Simplifying the VAT land exemption

The CIOT and the ATT have submitted their responses to HMRC’s call for evidence on simplifying the land exemption. 

Both the CIOT’s and the ATT’s responses to the call for evidence (see tinyurl.com/3p9frs7z) acknowledged the need for simplification in specific problem areas. However, they also said that for the majority of land and property transactions, the VAT liability is clear and is administratively straightforward under the existing rules; hence a major overhaul of the VAT rules could result in added complexity, rather than a simplification.

A right over land, the supply of facilities or something else?

The most common ‘difficult’ issue is establishing the correct VAT liability where it is not clear whether the supply is a right over land (VAT exempt, subject to the option to tax), the supply of facilities (taxable standard rated) or the supply of something else (VAT liability to be identified). For example, where a business trades from a vehicle or mobile unit, is the site operator supplying parking, a right over land or the supply of facilities?

Further issues were highlighted that arise from the principle established in Sinclair Collis (Case C-275/01): where the VAT position is not clear from the interpretation of Group 1, Schedule 9 to the Value Added Tax Act 1994 (VATA 1994), the European legislation definition of ‘leasing or letting of immovable property’ (Article 135(1)(l) of the Principal VAT Directive) including the ‘passive provision of space’ must be considered. The UK’s interpretation of ‘right over land’ was much narrower than in some EU countries, for example Italy and Spain.

What could be improved in relation to the option?

Both responses also identified issues specifically with the option to tax that would benefit from simplification.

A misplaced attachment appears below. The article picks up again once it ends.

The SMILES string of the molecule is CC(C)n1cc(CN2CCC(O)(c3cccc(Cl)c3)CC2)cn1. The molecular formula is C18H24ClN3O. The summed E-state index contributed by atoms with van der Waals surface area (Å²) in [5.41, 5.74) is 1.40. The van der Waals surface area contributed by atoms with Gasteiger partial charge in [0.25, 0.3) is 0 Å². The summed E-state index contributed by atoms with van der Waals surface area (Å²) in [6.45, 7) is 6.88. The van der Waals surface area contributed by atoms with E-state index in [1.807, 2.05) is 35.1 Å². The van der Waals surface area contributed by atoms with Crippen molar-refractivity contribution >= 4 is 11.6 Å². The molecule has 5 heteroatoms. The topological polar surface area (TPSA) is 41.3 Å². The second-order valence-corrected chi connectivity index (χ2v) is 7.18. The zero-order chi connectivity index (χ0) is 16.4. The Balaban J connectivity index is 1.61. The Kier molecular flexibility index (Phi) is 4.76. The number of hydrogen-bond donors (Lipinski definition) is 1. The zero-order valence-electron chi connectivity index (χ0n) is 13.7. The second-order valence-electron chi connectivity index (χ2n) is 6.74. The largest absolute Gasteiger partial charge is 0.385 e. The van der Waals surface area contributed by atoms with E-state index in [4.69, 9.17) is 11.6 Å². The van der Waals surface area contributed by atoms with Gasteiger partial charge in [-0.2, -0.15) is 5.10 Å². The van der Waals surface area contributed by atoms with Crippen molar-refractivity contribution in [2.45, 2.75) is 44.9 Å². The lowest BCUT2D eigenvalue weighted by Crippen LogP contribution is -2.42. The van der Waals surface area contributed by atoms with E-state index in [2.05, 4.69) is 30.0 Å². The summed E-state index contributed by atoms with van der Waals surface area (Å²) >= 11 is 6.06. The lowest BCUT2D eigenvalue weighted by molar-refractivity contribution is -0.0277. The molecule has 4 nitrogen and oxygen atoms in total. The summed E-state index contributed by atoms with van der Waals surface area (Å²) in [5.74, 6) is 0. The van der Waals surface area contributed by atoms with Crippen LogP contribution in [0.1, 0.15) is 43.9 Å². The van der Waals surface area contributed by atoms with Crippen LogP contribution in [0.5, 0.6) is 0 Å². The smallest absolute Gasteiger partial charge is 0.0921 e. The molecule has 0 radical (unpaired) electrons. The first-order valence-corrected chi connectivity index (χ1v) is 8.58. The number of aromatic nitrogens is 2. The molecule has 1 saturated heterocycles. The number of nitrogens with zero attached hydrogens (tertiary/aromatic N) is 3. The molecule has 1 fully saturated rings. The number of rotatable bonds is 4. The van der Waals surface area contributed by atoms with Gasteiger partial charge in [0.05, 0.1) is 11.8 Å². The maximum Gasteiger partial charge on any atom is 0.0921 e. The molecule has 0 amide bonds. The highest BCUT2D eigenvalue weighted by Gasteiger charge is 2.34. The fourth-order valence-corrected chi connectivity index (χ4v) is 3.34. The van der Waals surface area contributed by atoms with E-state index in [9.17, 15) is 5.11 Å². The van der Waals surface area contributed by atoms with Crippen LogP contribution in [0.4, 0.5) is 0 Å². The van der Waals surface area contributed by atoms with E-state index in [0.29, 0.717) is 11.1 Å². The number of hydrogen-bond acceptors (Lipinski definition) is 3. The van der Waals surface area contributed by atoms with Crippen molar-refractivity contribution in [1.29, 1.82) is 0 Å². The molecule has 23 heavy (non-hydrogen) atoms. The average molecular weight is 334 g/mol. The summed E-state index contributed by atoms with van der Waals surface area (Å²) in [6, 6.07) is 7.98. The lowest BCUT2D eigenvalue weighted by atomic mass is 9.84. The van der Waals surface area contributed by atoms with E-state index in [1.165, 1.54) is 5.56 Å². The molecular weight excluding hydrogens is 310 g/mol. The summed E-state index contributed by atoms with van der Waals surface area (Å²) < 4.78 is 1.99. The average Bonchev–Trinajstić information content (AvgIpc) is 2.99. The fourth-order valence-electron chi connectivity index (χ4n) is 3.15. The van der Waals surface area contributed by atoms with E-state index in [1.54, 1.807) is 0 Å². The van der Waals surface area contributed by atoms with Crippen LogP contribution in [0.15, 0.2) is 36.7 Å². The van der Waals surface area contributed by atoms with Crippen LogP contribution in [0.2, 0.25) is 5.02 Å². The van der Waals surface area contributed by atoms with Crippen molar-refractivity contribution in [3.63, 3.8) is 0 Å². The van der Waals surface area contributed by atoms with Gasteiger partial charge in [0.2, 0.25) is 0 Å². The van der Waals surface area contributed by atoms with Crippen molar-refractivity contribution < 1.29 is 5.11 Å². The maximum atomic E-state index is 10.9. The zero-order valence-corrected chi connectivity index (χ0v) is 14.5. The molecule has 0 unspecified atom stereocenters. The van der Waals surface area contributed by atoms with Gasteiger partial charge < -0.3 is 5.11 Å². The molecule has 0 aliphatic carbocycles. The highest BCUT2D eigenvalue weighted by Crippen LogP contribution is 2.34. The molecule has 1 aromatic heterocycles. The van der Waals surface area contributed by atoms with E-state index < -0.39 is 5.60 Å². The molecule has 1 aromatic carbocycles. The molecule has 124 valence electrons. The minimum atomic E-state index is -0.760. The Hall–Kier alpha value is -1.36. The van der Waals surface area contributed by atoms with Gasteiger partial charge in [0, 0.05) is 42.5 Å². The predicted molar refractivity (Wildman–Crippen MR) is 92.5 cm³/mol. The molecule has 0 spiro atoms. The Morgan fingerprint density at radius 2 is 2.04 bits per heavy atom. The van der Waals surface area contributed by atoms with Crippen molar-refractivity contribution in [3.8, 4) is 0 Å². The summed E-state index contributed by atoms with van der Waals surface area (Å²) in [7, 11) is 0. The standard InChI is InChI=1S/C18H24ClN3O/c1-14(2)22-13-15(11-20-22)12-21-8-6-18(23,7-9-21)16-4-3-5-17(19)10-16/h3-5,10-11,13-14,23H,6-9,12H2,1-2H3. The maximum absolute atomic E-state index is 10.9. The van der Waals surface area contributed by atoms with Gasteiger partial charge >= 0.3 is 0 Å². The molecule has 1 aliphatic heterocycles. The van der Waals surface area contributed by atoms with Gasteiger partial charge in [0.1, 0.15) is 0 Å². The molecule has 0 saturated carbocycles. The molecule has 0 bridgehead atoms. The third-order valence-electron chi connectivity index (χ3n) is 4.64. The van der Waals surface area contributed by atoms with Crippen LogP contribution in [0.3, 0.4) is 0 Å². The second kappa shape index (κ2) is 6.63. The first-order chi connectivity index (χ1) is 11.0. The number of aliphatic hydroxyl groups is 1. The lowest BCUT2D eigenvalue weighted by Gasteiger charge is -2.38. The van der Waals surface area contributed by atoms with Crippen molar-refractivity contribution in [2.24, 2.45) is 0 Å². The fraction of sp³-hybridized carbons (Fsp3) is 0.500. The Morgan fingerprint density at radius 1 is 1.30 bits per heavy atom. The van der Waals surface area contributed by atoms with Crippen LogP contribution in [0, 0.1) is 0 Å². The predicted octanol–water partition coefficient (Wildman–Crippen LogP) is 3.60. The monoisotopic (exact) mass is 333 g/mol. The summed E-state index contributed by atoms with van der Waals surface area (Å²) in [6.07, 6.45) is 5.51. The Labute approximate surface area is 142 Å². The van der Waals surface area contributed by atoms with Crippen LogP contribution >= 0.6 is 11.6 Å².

The CIOT and ATT supported ‘Recommendation 8’ made in relation to the option to tax in the Office of Tax Simplification’s (OTS) 2017 VAT report (see tinyurl.com/42s2s8ne): that HMRC should review the current requirements for record keeping and the audit trail for options to tax, and the extent to which this might be handled online. Our responses agreed that simplification from increased digitalisation for the option to tax was desirable.

The OTS VAT report also looked at simplification of the anti-avoidance legislation in VATA 1994 Sch 10 paras 12 to 17 and this was also supported in our responses, particularly around disapplication and where permission to opt is required. It was also noted that HMRC’s VAT guidance could be more helpful in understanding this area of legislation, though it is not ideal that the legislation itself does not always provide clarity.

Our responses also said that transfers of a going concern that include properties are also areas where errors occur and that this too is an area where simplification would be desirable.

The CIOT’s full response can be found at tinyurl.com/yehyvtty and the ATT’s at tinyurl.com/w5fxx37k. As the consultation moves to stage 2 in the coming months, both the CIOT and the ATT will continue to seek feedback from members, and a request for input will appear in the CIOT/ATT Weekly News emails in due course.

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